The settlement includes conduct reforms that require Navient to explain the benefits of income-driven repayment plans and to offer to estimate income-driven payment amounts before placing borrowers into optional forbearances. Additionally, Navient must train specialists who will advise distressed borrowers concerning alternative repayment options and counsel public service workers concerning PSLF and related programs. The conduct reforms imposed by the settlement include prohibitions on compensating customer service agents in a manner that incentivizes them to minimize time spent counseling borrowers.

  The settlement also requires Navient to notify borrowers about the U.S. Department of Education’s recently announced PSLF limited waiver opportunity, which temporarily offers millions of qualifying public service workers the chance to have previously nonqualifying repayment periods counted toward loan forgiveness – provided that they consolidate into the Direct Loan Program and file employment certifications by October 31.

  Until recently, Navient had a contract to service federal student loans owned by the U.S. Department of Education, including a large portfolio of loans made under the Direct Loan Program and a smaller portfolio of loans made under the Federal Family Education Loan (FFEL) Program. On October 20, 2021, the U.S. Department of Education announced the transfer of this contract from Navient to Aidvantage, a division of Maximus Federal Services, Inc. However, Navient will continue to service federal student loans made under the FFEL Program that are owned by private lenders, as well as non-federal private student loans.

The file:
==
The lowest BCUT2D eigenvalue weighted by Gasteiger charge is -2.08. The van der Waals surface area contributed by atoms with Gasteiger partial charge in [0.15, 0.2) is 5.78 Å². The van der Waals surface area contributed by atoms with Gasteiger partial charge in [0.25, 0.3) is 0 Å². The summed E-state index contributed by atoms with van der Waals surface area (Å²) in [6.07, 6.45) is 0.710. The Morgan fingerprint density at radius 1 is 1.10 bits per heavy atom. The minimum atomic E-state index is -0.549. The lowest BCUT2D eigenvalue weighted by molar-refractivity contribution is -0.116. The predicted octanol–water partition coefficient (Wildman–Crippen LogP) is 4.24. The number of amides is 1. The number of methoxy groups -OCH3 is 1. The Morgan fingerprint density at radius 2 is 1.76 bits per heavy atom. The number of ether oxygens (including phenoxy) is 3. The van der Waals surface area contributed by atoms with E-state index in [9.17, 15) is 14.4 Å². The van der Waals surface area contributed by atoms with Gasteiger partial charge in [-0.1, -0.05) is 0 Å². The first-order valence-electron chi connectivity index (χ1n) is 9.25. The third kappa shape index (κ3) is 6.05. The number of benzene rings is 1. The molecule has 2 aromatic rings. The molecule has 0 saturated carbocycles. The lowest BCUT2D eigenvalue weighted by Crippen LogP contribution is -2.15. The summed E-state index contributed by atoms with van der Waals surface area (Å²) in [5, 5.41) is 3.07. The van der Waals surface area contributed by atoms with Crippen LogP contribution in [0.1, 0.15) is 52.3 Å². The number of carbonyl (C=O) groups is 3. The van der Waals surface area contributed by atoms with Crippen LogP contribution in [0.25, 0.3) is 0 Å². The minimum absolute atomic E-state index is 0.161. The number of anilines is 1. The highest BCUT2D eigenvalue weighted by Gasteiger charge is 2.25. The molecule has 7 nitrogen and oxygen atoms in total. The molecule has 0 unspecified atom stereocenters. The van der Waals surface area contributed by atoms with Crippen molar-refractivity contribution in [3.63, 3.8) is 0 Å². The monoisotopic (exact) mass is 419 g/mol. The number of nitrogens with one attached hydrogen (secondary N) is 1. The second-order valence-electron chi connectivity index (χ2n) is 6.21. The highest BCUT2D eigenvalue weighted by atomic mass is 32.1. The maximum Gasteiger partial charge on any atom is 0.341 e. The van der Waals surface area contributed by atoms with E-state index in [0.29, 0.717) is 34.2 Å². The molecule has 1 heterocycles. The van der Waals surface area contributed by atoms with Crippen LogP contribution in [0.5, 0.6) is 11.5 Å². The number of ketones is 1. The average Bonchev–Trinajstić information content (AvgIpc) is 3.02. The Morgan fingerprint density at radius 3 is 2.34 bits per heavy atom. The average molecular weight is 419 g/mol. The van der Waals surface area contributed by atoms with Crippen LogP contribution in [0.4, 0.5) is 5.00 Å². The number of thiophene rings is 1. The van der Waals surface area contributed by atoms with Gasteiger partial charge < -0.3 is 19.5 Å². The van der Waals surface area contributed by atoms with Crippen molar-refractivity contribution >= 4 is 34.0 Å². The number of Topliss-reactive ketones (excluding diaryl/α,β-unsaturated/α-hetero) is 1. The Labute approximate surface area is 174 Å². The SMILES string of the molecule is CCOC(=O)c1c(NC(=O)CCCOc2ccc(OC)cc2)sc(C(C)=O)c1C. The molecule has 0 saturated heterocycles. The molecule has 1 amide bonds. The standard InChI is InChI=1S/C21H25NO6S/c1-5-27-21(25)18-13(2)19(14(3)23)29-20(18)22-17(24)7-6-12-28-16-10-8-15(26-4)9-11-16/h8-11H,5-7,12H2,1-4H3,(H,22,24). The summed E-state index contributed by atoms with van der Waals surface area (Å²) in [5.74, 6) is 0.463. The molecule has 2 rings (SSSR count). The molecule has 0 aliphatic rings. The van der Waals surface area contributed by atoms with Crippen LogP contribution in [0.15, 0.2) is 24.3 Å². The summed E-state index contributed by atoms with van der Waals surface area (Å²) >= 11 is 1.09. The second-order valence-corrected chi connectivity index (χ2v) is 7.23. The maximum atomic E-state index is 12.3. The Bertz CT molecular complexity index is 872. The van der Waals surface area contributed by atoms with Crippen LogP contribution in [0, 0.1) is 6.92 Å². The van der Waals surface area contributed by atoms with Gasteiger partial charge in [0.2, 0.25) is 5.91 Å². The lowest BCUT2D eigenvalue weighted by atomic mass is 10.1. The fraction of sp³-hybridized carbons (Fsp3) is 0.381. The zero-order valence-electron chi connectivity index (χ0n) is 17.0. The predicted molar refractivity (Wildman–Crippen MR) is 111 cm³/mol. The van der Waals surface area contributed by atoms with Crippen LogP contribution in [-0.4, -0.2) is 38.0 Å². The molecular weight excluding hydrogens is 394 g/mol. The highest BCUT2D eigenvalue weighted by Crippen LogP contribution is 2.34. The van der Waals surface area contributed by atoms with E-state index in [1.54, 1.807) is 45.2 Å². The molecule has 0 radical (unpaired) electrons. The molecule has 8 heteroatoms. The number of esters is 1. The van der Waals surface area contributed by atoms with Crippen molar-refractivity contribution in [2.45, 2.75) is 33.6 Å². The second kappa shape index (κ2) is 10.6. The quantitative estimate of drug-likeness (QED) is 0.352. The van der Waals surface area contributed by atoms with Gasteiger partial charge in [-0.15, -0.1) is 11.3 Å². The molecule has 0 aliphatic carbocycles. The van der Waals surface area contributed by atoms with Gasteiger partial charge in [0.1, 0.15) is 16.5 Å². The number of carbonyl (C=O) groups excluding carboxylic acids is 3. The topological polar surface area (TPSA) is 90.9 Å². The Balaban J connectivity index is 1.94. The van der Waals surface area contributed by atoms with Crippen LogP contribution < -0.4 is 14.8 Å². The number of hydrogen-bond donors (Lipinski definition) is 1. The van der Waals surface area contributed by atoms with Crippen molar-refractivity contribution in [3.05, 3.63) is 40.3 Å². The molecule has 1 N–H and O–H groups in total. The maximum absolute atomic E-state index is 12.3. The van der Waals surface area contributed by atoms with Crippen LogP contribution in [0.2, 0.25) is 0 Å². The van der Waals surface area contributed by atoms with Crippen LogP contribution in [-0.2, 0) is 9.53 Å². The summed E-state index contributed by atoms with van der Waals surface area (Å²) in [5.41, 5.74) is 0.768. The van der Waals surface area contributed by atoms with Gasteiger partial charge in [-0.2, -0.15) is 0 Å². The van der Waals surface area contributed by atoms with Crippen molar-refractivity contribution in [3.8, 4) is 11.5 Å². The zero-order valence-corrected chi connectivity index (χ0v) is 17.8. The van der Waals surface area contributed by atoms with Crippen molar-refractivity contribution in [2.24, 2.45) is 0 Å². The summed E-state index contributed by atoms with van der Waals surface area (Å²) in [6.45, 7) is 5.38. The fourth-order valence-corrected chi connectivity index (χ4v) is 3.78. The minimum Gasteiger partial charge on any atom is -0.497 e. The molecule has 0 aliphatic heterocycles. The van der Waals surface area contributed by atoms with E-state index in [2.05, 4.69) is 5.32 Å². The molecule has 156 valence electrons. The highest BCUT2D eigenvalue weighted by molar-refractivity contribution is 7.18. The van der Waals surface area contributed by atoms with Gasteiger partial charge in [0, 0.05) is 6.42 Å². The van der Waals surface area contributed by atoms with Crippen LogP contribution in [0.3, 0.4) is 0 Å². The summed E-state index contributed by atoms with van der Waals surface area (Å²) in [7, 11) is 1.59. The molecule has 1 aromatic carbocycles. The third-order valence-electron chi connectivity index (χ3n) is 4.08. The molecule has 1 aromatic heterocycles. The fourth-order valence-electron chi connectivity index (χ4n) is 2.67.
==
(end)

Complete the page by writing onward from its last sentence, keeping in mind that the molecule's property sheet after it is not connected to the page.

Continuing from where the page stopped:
Healey has been a national leader in bringing action against deceptive practices in the student loan industry. In February 2021, she announced a settlement with one of the largest federal student loan servicers in the country – Pennsylvania Higher Education Assistance Agency, d/b/a FedLoan Servicing – that secured individualized account reviews and associated relief for numerous Massachusetts student loan borrowers, including public servants and teachers. The Attorney General’s Office has also uncovered widespread misconduct at Education Management Corporation, ITT Technical Institute, Corinthian Colleges, American Career Institute and numerous other for-profit schools, and secured tens of millions of dollars in relief for thousands of defrauded student borrowers in Massachusetts.

  As a result of the settlement, which requires court approval, consumers receiving private loan cancellation will receive a notice from Navient along with refunds of any payments made on the canceled loans after June 30, 2021. Navient will also alert the credit reporting bureaus to remove the trade lines associated with the cancelled loans. Federal loan borrowers who are eligible for a restitution payment will receive a postcard in the mail from the settlement administrator later this spring. Federal loan borrowers who qualify for relief under this settlement do not need to take any action, except to update or create their studentaid.gov account to ensure that the U.S. Department of Education has their current address.

 For more information, visit www.NavientAGSettlement.com. Massachusetts borrowers with questions about this settlement can also visit mass.gov/ago/navient. Massachusetts borrowers who are looking for help or information can call the Attorney General’s Student Loan Assistance Helpline at 1-888-830-6277 or file a Student Loan Help Request.